Communication between the publishing platform 305 and user device 310 is enabled by network 325. In one embodiment, the network 325 uses standard communications technologies and/or protocols. Thus, the network 325 can include links using technologies such as Ethernet, 802.11, worldwide interoperability for microwave access (WiMAX), 3G, Long Term Evolution (LTE), digital subscriber line (DSL), asynchronous transfer mode (ATM), InfiniBand, PCI Express Advanced Switching, etc. Similarly, the networking protocols used on the network 325 can include multiprotocol label switching (MPLS), the transmission control protocol/Internet protocol (TCP/IP), the User Datagram Protocol (UDP), the hypertext transport protocol (HTTP), the simple mail transfer protocol (SMTP), the file transfer protocol (FTP), etc. The data exchanged over the network 325 can be represented using technologies and/or formats including the hypertext markup language (HTML), the extensible markup language (XML), etc. In addition, all or some of links can be encrypted using conventional encryption technologies such as secure sockets layer (SSL), transport layer security (TLS), virtual private networks (VPNs), Internet Protocol security (IPsec), etc. In another embodiment, the entities can use custom and/or dedicated data communications technologies instead of, or in addition to, the ones described above. Depending upon the embodiment, the network 325 can also include links to other networks such as the Internet.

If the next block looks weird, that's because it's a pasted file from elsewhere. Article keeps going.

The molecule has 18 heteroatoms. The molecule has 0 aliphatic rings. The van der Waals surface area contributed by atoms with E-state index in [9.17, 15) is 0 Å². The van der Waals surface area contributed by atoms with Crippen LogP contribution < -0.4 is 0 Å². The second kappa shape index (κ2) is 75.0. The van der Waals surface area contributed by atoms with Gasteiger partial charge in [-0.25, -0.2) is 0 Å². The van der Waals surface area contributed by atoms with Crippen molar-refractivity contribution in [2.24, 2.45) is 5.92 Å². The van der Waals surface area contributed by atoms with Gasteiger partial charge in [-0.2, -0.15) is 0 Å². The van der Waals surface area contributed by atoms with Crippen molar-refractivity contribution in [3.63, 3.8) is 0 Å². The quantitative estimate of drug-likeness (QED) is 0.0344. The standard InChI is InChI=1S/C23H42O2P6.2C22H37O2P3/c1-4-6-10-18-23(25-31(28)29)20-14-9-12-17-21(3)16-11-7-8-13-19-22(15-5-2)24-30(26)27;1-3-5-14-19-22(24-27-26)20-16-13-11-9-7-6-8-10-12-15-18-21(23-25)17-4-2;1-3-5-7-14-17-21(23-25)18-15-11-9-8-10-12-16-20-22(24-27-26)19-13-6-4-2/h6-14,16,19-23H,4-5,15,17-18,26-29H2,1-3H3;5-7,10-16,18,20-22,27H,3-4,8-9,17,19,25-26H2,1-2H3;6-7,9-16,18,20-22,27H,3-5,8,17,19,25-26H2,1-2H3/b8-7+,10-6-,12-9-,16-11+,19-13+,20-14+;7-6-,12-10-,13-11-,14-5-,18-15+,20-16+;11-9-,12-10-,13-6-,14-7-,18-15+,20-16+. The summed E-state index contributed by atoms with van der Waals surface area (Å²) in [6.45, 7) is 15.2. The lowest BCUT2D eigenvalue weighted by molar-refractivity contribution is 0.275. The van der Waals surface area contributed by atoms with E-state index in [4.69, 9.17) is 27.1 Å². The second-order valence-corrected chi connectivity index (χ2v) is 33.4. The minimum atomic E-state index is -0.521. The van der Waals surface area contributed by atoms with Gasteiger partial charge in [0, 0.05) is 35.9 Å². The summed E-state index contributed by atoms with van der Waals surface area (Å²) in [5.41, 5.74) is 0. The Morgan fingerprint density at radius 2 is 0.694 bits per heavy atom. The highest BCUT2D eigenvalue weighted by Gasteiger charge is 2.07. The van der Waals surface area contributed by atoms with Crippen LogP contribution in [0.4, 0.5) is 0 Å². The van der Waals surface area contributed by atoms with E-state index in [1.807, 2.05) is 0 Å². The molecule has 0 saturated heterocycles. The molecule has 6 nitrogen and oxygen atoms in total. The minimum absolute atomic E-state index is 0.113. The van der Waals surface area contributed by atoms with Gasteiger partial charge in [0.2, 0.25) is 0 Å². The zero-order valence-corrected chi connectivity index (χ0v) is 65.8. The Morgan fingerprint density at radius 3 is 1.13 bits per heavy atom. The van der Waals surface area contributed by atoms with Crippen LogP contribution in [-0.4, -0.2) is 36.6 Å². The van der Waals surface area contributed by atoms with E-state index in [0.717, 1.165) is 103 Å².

A high-level block diagram of a computer 400, as an example of a user device 310, is illustrated in